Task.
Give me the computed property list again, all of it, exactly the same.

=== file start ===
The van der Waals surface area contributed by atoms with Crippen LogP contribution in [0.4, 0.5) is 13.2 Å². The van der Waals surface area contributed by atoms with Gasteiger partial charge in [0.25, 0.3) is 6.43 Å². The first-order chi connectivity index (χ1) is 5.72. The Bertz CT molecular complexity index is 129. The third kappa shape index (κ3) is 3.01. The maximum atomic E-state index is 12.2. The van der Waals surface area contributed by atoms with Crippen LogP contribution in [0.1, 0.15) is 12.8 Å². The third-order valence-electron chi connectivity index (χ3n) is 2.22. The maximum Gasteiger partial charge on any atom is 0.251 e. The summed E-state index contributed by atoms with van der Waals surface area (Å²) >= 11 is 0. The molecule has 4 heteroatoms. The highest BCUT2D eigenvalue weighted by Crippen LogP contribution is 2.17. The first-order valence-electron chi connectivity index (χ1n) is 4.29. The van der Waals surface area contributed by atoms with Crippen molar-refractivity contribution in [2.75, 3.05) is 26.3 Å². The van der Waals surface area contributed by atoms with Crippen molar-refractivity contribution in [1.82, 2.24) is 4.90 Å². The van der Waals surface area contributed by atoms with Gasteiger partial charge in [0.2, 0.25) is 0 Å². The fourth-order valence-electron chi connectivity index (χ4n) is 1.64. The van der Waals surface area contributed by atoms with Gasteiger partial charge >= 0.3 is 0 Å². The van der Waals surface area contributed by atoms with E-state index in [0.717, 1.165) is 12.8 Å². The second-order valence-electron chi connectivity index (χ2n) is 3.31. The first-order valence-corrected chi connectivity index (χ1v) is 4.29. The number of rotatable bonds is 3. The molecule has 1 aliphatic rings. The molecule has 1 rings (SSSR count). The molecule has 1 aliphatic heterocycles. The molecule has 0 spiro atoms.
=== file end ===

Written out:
The van der Waals surface area contributed by atoms with Crippen LogP contribution in [0.4, 0.5) is 13.2 Å². The van der Waals surface area contributed by atoms with Gasteiger partial charge in [0.25, 0.3) is 6.43 Å². The first-order chi connectivity index (χ1) is 5.72. The Bertz CT molecular complexity index is 129. The third kappa shape index (κ3) is 3.01. The maximum atomic E-state index is 12.2. The van der Waals surface area contributed by atoms with Crippen LogP contribution in [0.1, 0.15) is 12.8 Å². The third-order valence-electron chi connectivity index (χ3n) is 2.22. The maximum Gasteiger partial charge on any atom is 0.251 e. The summed E-state index contributed by atoms with van der Waals surface area (Å²) >= 11 is 0. The molecule has 4 heteroatoms. The highest BCUT2D eigenvalue weighted by Crippen LogP contribution is 2.17. The first-order valence-electron chi connectivity index (χ1n) is 4.29. The van der Waals surface area contributed by atoms with Crippen molar-refractivity contribution in [2.75, 3.05) is 26.3 Å². The van der Waals surface area contributed by atoms with Crippen molar-refractivity contribution in [1.82, 2.24) is 4.90 Å². The van der Waals surface area contributed by atoms with Gasteiger partial charge in [0.2, 0.25) is 0 Å². The fourth-order valence-electron chi connectivity index (χ4n) is 1.64. The van der Waals surface area contributed by atoms with Gasteiger partial charge >= 0.3 is 0 Å². The van der Waals surface area contributed by atoms with E-state index in [0.717, 1.165) is 12.8 Å². The second-order valence-electron chi connectivity index (χ2n) is 3.31. The first-order valence-corrected chi connectivity index (χ1v) is 4.29. The number of rotatable bonds is 3. The molecule has 1 aliphatic rings. The molecule has 1 rings (SSSR count). The molecule has 1 aliphatic heterocycles. The molecule has 0 spiro atoms.